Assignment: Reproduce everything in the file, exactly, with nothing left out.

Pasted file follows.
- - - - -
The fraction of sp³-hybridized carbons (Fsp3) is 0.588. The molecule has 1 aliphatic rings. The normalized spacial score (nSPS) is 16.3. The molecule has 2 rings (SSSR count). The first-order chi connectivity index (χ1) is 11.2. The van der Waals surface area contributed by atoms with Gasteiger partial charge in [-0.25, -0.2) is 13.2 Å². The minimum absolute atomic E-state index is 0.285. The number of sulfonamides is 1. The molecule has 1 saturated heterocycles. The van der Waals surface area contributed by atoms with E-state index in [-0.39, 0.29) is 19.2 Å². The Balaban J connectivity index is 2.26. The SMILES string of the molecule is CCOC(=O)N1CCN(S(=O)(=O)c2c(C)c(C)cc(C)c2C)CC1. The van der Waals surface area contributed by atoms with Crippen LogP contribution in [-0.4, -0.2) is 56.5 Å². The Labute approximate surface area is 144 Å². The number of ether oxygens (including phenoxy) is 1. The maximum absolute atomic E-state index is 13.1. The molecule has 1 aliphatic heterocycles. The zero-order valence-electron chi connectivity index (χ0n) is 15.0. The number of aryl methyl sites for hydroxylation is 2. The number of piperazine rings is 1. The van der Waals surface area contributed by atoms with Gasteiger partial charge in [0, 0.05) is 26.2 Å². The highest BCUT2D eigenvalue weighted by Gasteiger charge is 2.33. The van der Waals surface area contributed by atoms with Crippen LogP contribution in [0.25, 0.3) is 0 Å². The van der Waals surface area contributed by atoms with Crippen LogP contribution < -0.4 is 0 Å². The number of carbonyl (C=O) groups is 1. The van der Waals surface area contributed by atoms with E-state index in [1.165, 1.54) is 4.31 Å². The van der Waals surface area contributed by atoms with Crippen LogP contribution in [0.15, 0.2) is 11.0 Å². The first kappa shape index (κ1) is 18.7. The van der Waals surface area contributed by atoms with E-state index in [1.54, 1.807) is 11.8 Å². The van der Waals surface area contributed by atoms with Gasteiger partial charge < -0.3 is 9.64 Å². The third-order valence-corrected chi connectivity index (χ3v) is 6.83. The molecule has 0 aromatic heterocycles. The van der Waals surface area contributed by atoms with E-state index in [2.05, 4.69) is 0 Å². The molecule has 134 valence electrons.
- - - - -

The fraction of sp³-hybridized carbons (Fsp3) is 0.588. The molecule has 1 aliphatic rings. The normalized spacial score (nSPS) is 16.3. The molecule has 2 rings (SSSR count). The first-order chi connectivity index (χ1) is 11.2. The van der Waals surface area contributed by atoms with Gasteiger partial charge in [-0.25, -0.2) is 13.2 Å². The minimum absolute atomic E-state index is 0.285. The number of sulfonamides is 1. The molecule has 1 saturated heterocycles. The van der Waals surface area contributed by atoms with E-state index in [-0.39, 0.29) is 19.2 Å². The Balaban J connectivity index is 2.26. The SMILES string of the molecule is CCOC(=O)N1CCN(S(=O)(=O)c2c(C)c(C)cc(C)c2C)CC1. The van der Waals surface area contributed by atoms with Crippen LogP contribution in [-0.4, -0.2) is 56.5 Å². The Labute approximate surface area is 144 Å². The number of ether oxygens (including phenoxy) is 1. The maximum absolute atomic E-state index is 13.1. The molecule has 1 aliphatic heterocycles. The zero-order valence-electron chi connectivity index (χ0n) is 15.0. The number of aryl methyl sites for hydroxylation is 2. The number of piperazine rings is 1. The van der Waals surface area contributed by atoms with Gasteiger partial charge in [0, 0.05) is 26.2 Å². The highest BCUT2D eigenvalue weighted by Gasteiger charge is 2.33. The van der Waals surface area contributed by atoms with Crippen LogP contribution in [0.25, 0.3) is 0 Å². The van der Waals surface area contributed by atoms with Crippen LogP contribution < -0.4 is 0 Å². The number of carbonyl (C=O) groups is 1. The van der Waals surface area contributed by atoms with E-state index in [1.165, 1.54) is 4.31 Å². The van der Waals surface area contributed by atoms with Crippen LogP contribution in [0.15, 0.2) is 11.0 Å². The first kappa shape index (κ1) is 18.7. The van der Waals surface area contributed by atoms with E-state index in [1.54, 1.807) is 11.8 Å². The van der Waals surface area contributed by atoms with Gasteiger partial charge < -0.3 is 9.64 Å². The third-order valence-corrected chi connectivity index (χ3v) is 6.83. The molecule has 0 aromatic heterocycles. The van der Waals surface area contributed by atoms with E-state index in [2.05, 4.69) is 0 Å². The molecule has 134 valence electrons.